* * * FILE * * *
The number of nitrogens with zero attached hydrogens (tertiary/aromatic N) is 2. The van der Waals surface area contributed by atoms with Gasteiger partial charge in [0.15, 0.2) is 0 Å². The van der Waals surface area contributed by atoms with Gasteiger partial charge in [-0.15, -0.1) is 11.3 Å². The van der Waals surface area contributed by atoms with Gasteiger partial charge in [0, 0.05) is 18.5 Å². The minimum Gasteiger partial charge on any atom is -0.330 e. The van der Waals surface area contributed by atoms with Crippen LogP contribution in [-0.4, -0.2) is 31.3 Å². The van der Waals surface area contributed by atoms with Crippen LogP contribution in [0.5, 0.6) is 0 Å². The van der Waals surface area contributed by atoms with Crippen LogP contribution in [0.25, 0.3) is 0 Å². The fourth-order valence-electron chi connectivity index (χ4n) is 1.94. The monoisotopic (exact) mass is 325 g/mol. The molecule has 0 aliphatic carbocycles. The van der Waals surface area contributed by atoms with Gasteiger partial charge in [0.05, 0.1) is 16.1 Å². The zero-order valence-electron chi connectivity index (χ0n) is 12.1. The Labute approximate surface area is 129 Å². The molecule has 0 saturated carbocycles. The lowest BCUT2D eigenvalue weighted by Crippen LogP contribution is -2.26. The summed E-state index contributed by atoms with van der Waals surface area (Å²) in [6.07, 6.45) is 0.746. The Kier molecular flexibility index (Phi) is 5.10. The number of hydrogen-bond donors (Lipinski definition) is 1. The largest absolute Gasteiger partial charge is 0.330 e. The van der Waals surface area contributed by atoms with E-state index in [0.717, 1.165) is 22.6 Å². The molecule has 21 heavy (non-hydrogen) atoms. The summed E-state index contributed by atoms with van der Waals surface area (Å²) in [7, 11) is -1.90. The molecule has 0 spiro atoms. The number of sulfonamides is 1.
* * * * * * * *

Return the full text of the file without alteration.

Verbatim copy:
The number of nitrogens with zero attached hydrogens (tertiary/aromatic N) is 2. The van der Waals surface area contributed by atoms with Gasteiger partial charge in [0.15, 0.2) is 0 Å². The van der Waals surface area contributed by atoms with Gasteiger partial charge in [-0.15, -0.1) is 11.3 Å². The van der Waals surface area contributed by atoms with Gasteiger partial charge in [0, 0.05) is 18.5 Å². The minimum Gasteiger partial charge on any atom is -0.330 e. The van der Waals surface area contributed by atoms with Crippen LogP contribution in [-0.4, -0.2) is 31.3 Å². The van der Waals surface area contributed by atoms with Crippen LogP contribution in [0.5, 0.6) is 0 Å². The van der Waals surface area contributed by atoms with Crippen LogP contribution in [0.25, 0.3) is 0 Å². The fourth-order valence-electron chi connectivity index (χ4n) is 1.94. The monoisotopic (exact) mass is 325 g/mol. The molecule has 0 aliphatic carbocycles. The van der Waals surface area contributed by atoms with Gasteiger partial charge in [0.05, 0.1) is 16.1 Å². The zero-order valence-electron chi connectivity index (χ0n) is 12.1. The Labute approximate surface area is 129 Å². The molecule has 0 saturated carbocycles. The lowest BCUT2D eigenvalue weighted by Crippen LogP contribution is -2.26. The summed E-state index contributed by atoms with van der Waals surface area (Å²) in [6.07, 6.45) is 0.746. The Kier molecular flexibility index (Phi) is 5.10. The number of hydrogen-bond donors (Lipinski definition) is 1. The largest absolute Gasteiger partial charge is 0.330 e. The van der Waals surface area contributed by atoms with E-state index in [0.717, 1.165) is 22.6 Å². The molecule has 21 heavy (non-hydrogen) atoms. The summed E-state index contributed by atoms with van der Waals surface area (Å²) in [7, 11) is -1.90. The molecule has 0 spiro atoms. The number of sulfonamides is 1.